The ongoing investigation over the collapsed crypto exchange, FTX, seems expensive. As the firm’s lawyers, joint provisional liquidators, the Bahamas and a committee of creditors opposed the appointment of an independent examiner. They said the examiner could cost $100 Million and provide no benefits to creditors or equity.
These arguments were part of a January 25th, 2023 objection to a motion from the United States Trustee in December. That says for the judge to appoint an independent examiner to ensure any investigations are transparent and their findings made public.
The FTX lawyers argued that creditors would not benefit from an examiner investigation. The investigation was led by FTX’s CEO John J. Ray III, a committee of creditors, law enforcement agencies, and congress, who said “The appointment of an examiner, with a mandate to be determined, can be expected to cost these estates in the tens of millions of dollars. Indeed, if history is a guide, the cost could near or exceed $100 million.”
In addition, the Official Committee of Unsecured Creditors also submitted their objection to the appointment of an independent examiner. They cited the prohibitive costs involved and the investigations of various parties that are already underway.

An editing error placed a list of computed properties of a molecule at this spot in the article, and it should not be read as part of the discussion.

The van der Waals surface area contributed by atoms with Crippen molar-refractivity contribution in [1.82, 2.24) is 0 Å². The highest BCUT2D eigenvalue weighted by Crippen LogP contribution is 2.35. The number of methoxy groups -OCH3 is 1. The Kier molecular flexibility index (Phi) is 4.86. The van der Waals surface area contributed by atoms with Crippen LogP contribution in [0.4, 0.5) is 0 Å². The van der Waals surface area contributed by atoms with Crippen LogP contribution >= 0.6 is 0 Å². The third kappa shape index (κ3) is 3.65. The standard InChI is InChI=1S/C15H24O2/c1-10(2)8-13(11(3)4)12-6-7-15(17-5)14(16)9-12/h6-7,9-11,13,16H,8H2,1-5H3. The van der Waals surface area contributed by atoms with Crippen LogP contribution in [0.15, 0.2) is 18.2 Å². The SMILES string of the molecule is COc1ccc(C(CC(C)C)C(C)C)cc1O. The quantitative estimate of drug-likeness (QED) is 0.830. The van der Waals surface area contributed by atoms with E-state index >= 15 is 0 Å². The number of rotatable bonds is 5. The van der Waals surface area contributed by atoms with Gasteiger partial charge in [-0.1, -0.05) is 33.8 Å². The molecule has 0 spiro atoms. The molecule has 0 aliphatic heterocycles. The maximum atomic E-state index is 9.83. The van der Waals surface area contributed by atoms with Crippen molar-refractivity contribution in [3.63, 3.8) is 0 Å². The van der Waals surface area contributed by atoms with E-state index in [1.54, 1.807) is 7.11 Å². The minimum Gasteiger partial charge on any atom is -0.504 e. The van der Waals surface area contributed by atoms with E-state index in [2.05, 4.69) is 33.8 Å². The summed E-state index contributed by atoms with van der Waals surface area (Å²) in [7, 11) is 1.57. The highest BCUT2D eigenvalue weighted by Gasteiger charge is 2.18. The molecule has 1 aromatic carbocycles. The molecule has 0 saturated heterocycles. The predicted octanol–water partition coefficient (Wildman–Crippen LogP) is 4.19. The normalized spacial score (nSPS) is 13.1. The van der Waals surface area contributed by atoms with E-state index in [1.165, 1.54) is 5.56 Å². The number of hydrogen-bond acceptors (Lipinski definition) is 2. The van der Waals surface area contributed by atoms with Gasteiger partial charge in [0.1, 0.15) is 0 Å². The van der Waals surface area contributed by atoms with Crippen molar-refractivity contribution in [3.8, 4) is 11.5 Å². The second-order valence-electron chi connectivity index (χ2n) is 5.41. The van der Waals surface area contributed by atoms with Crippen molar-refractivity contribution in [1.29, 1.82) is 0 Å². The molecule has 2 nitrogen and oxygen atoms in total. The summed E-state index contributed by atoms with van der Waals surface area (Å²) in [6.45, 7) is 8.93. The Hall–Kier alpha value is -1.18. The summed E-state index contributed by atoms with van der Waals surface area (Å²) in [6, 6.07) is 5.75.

According to the original motion, the U.S. Trustee added that “An examiner may also allow for a faster and more cost-effective resolution of these cases by allowing Mr. Ray to focus on his primary duty of stabilizing the Debtors’ businesses while allowing the examiner to conduct the investigation.”
Furthermore, the Joint provisional liquidators in the Bahamas and FTX opposed the appointment. They pointed to a section of the bankruptcy code that allows the judge to appoint an examiner “as is appropriate,” and argued that unnecessary costs and delays which would accompany the appointment of an examiner render it “inappropriate.”
It must be noted that the appointment of an independent examiner was a crucial topic during the bankruptcy trial.
In an open letter to Judge John Dorsey of the U.S. Bankruptcy Court for the District of Delaware, a group of four U.S. senators including Elizabeth Warren claimed that FTX’s counsel Sullivan & Cromwell had a conflict of interest in the case. They also cast doubt on their ability to give findings that inspire confidence.
Meanwhile, the judge ruled on January 20th, 2023 that there were no potential conflicts of interest sufficient to stop the law firm from continuing to act as FTX’s counsel. Now the judge will decide about the acceptance of the appointment of an independent examiner in a court hearing on February 6th, 2023.
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